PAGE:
In the short-term, massive amounts of outflows will continue and we will see short-term rallies and declines. Once the trillion dollar stimulus begins to distribute to its specified parties, we can see some more upside.
In the medium-term, we will enter a recession and we will see more downside. The virus is spreading faster and damaging more than people’s expectations. Fear will spike and chaos will erupt.
In the long-term, we will see ripples of the virus for years to come.
The Alchanati Campbell and Associates Team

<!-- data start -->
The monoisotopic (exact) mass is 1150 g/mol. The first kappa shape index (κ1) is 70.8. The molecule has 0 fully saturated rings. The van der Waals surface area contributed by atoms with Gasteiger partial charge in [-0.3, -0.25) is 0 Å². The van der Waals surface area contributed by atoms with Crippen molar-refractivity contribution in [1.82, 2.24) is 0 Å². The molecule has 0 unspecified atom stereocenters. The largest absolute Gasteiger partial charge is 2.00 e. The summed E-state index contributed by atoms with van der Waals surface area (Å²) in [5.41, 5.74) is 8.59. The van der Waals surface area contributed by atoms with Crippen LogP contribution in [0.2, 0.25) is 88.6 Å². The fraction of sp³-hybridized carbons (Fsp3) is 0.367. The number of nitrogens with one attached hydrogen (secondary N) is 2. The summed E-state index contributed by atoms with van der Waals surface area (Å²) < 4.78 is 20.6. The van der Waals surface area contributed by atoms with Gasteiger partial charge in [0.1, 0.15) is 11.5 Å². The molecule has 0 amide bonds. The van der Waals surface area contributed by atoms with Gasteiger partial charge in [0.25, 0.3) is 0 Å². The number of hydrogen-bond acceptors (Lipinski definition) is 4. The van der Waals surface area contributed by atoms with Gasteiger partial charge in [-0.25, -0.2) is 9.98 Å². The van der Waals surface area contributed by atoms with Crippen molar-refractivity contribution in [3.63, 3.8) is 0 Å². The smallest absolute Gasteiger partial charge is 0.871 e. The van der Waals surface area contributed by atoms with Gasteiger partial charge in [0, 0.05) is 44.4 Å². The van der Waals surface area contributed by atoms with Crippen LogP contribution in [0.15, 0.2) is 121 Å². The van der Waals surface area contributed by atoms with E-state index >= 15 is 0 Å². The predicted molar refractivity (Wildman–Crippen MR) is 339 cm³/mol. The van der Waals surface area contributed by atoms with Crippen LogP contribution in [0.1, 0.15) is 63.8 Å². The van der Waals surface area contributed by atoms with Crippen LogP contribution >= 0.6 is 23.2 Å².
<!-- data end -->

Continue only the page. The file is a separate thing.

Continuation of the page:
This is not a regular “What’s up Friday?” Newsletter. This piece will discuss the current events occurring around the world and the current market reactions and price movements in the stock market. In short, people are panicking and grocery stores, Purell manufacturers, and virtual communication companies are thriving. Most economies around the world are easing their policies to allow their companies and societies to have some relief. Central banks around the world are offering more liquidity and more easement in rates. Governments are lending money interest free to businesses who have been negatively impacted by loss of business and soon we may see consumers getting handouts. Businesses are closing, losing revenue, and some businesses are going bankrupt. Oil is in a recession and assets like Gold, Silver, and Bitcoin are being sold off for liquidity reasons. Countries are announcing national emergencies and are restricting travel to try to stop the spreading. Schools are closing, public spaces are closing, public events are being postponed, and people are working virtually from home. I am currently split: I believe that there could be more selling, but I also believe we can see the market moving higher (as you could see from the buying spree today with a 9% increase). The selling has been caused for two reasons: irrationality and poor emotions (fear, anxiety, panic) and companies being downgraded due to future earning losses and/or being directly affected by the virus (cruises, airlines, retailers, restaurants, entertainment parks, travel agencies, manufacturers, etc.). My tips: be cognizant of your expenses, DO NOT SELL, buy back slowly at these lows and hoard cash to prepare to buy some more, do not try to time or play the market, plan for the next expansion, and if you have debt, focus on either paying it off or restructuring it.